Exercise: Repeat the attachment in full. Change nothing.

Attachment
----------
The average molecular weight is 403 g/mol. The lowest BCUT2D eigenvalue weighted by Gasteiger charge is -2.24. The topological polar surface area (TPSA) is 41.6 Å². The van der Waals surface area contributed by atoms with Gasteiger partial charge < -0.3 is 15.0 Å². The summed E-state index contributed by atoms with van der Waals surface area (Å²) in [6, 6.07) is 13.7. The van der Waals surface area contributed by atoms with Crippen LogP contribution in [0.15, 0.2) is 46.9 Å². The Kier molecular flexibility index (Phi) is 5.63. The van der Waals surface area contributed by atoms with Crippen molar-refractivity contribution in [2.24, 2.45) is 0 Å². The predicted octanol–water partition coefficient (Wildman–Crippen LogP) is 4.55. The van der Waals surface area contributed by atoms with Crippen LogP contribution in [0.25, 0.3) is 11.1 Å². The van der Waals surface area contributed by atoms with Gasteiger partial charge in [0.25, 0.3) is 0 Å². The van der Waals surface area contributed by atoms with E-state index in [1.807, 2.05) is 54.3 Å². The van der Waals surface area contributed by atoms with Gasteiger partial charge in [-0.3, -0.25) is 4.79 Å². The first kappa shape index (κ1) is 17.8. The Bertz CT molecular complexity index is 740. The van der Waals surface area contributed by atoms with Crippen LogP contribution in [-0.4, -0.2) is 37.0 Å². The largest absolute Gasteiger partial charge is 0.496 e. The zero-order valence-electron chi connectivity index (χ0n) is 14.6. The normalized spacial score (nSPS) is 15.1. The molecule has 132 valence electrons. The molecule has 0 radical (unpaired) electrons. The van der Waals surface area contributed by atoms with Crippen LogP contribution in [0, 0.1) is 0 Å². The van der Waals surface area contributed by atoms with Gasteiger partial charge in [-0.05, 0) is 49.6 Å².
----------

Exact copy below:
The average molecular weight is 403 g/mol. The lowest BCUT2D eigenvalue weighted by Gasteiger charge is -2.24. The topological polar surface area (TPSA) is 41.6 Å². The van der Waals surface area contributed by atoms with Gasteiger partial charge < -0.3 is 15.0 Å². The summed E-state index contributed by atoms with van der Waals surface area (Å²) in [6, 6.07) is 13.7. The van der Waals surface area contributed by atoms with Crippen LogP contribution in [0.15, 0.2) is 46.9 Å². The Kier molecular flexibility index (Phi) is 5.63. The van der Waals surface area contributed by atoms with Crippen molar-refractivity contribution in [2.24, 2.45) is 0 Å². The predicted octanol–water partition coefficient (Wildman–Crippen LogP) is 4.55. The van der Waals surface area contributed by atoms with Crippen LogP contribution in [0.25, 0.3) is 11.1 Å². The van der Waals surface area contributed by atoms with Gasteiger partial charge in [0.25, 0.3) is 0 Å². The van der Waals surface area contributed by atoms with E-state index in [1.807, 2.05) is 54.3 Å². The van der Waals surface area contributed by atoms with Gasteiger partial charge in [-0.3, -0.25) is 4.79 Å². The first kappa shape index (κ1) is 17.8. The Bertz CT molecular complexity index is 740. The van der Waals surface area contributed by atoms with Crippen LogP contribution in [-0.4, -0.2) is 37.0 Å². The largest absolute Gasteiger partial charge is 0.496 e. The zero-order valence-electron chi connectivity index (χ0n) is 14.6. The normalized spacial score (nSPS) is 15.1. The molecule has 132 valence electrons. The molecule has 0 radical (unpaired) electrons. The van der Waals surface area contributed by atoms with Crippen LogP contribution in [0, 0.1) is 0 Å². The van der Waals surface area contributed by atoms with Gasteiger partial charge in [-0.05, 0) is 49.6 Å².